Twelve years after he was terminated from his job for attending a megachurch leadership conference, former Californian fire chief Ron Hittle is still fighting for justice in the courts.
In 2006 he was appointed chief of the Stockton Fire Department where he had 24 years of service. In 2010, the Deputy City Manager told Chief Hittle he needed to improve his leadership skills and should attend a seminar. So he attended at his own expense Willow Creek Church’s Global Leadership Summit, a Christian-led seminar in Chicago. It’s described as a world-class conference with speakers from a variety of religious and non-religious backgrounds.
In 2011, the City of Stockton fired Chief Hittle because he received leadership training at the church event while on duty. Its attorneys accused him of violating regulations that prohibit employees from attending religiously themed events at taxpayers’ expense.
After a district court sided with the city over his termination, the fire chief’s lawyers from First Liberty Institute filed an appeal, but a Court of Appeals ruled last month that he was sacked for “legitimate, non-discriminatory reasons.”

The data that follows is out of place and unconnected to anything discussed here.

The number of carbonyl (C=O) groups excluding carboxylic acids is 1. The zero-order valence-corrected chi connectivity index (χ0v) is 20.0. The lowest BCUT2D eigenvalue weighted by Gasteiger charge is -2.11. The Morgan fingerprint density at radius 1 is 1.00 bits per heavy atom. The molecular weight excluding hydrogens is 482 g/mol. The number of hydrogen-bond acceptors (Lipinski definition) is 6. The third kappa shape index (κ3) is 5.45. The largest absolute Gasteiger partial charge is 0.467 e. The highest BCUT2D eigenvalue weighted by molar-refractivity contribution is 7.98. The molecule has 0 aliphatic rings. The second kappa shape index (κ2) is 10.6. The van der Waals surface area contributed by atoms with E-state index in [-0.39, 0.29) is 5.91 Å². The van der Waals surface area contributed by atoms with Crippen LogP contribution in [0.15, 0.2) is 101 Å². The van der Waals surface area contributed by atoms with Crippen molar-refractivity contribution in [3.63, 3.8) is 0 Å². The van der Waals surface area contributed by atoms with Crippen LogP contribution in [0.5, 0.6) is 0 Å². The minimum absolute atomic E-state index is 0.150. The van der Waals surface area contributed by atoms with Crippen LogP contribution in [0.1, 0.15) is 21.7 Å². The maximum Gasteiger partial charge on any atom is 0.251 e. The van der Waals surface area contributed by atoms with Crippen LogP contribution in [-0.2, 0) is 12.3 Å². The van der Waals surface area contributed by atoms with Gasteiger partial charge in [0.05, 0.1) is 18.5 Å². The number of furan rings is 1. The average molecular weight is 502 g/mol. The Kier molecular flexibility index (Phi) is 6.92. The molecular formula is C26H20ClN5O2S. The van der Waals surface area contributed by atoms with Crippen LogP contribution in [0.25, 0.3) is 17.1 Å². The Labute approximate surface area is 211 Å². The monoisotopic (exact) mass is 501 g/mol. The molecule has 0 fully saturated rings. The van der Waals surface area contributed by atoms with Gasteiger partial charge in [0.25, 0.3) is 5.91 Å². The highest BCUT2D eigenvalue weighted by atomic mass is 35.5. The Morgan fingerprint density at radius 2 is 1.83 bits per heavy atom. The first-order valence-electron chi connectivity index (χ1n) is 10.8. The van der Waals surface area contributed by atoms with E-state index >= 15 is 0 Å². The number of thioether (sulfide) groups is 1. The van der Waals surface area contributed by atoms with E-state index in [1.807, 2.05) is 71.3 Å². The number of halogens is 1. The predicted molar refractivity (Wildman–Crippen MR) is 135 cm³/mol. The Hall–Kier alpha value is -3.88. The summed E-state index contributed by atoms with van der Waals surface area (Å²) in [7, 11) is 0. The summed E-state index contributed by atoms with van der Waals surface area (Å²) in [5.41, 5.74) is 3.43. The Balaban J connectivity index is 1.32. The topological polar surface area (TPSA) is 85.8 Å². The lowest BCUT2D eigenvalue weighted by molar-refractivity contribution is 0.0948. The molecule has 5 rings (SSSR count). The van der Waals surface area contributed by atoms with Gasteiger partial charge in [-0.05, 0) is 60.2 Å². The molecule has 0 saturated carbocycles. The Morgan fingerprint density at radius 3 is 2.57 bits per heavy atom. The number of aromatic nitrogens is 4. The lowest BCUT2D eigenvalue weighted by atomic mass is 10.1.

First Liberty and another law firm and the Church State Council which fights for religious rights have filed a petition for an en banc rehearing by the Court for Appeals to review the three-judge panel’s recent decision. An en banc hearing allows a case to be heard before all the judges of a court rather than by a small panel.
“Firing Chief Hittle for attending a world-class leadership conference simply because it was associated with religion is clear evidence of illegal religious discrimination,” said Stephanie Taub, First Liberty Institute Senior Counsel.
First Liberty argues the appeals court made two major errors when it ruled against Chief Hittle: “It ignored the US Supreme Court precedent in Kennedy v. Bremerton School District when it allowed the ‘perception of others’ to justify its religious discrimination against Chief Hittle. The court also held religious claims to a more difficult legal standard than other kinds of discrimination.”
“Religious employees shouldn’t have to hide their faith in order to serve their communities in the workplace. It’s appalling that Stockton city officials fired a public servant whose goal was to save lives simply because they were intolerant of Chief Hittle’s religious beliefs. We will continue to fight on behalf of Chief Hittle, even if it means going to the US Supreme Court,” it asserted.
Photo: First Liberty Institute